In her new works, Henna Pohjola continues to explore the themes already addressed in her earlier two exhibitions, as Art Centre Salmela´s Young Artist of the Year (2002) and at Galleria Heino. The large-scale mixed-technique drawings executed on plywood board deal with representations of the sexual human body and related gender-specific conventions.
Her works start out with the erotic profiles on Internet dating sites and in soft-core porn magazines. Pohjola says she grew interested in the way people would use openly sexual and revealing images to introduce themselves in the public space that is the Internet. What were the images meant to communicate, and to whom? What is the impression the images are intended to give? Dating sites are about finding a mate, yet character and personal history seem to come in a distant second to images. Besides the Internet, Pohjola also combed magazine racks at department stores, second-hand book stores, pinup calendars and the tabloids for the photographic material in her works. One can imagine pictures of women were in plentiful supply; erotic material depicting men might have been more difficult to come by.
Pohjola´s artistic strategy is the seemingly innocent and candid attitude with which she, as a young woman artist, delves into the worlds of erotic imagery. The draughtsman examines her subject with a fervent, almost clinical curiosity. The drawing hand meticulously charts every single square inch of the male form, its anatomical details and scanty clothing. The contours of the body are emphasized, gradually delineating the absolute male form out of nothingness. The work is finished with acrylic paint and glazed with a protective coat of varnish to resemble an object. The ritual is complete. Ultimately, the young men in the drawings come to reveal much more than merely their naked bodies. The classic treatment aestheticizes and distances the subject; yet is a man drawn and lacquered on plywood, hanging in an art gallery with a smile on his face and his penis at attention, more difficult or just different to approach than the bodies splayed across soft-core porn magazines or the Internet? The works shine a spotlight on the boundaries of private and public presentation, showing and viewing.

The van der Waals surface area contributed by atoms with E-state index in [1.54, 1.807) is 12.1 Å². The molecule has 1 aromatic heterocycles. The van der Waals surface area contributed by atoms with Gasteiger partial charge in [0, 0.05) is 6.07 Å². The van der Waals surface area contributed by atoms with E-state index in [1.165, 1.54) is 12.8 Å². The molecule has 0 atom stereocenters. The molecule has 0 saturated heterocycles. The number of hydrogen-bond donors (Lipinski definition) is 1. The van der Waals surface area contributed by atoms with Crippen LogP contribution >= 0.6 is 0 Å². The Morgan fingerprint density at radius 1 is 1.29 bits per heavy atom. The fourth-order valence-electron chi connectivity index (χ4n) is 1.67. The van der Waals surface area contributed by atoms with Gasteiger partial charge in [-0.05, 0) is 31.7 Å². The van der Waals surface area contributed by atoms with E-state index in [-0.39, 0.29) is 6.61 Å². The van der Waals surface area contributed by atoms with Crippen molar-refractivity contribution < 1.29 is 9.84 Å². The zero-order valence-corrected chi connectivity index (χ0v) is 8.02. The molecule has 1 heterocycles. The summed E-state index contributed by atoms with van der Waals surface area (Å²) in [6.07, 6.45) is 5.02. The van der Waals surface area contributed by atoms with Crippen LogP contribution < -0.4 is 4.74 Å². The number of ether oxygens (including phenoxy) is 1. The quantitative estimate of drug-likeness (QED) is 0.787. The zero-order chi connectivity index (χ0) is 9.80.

Pohjola´s works are typically images which engage in dialogue with countless others, meaning that any interpretation of her work also depends on the contexts to which the audience relates them. The works dredge up an entire cavalcade of art history, starting with renaissance art, the imagery of saints, or Edouard Manet´s Olympia, termed flat in its time. A second strategy of the works is indeed a conscious clash between the Western tradition of art and the modern, constantly evolving uses of images, with surprising consequences. A recent graduate of the Finnish Academy of Fine Arts, Pohjola in the written section of her thesis says she first seized on some of her visual influences, such as the drawings by Tom of Finland, already in her teens.
One option would be to perceive the works as a critical commentary on the increasingly explicit pornographication of main-stream imagery that objectifies women and men alike. However, it would be equally possible to perceive the works as speaking of the private sexuality of private individuals and the possibility of authentic bodily existence in a culture that simultaneously denies the body and worships it with an obsession.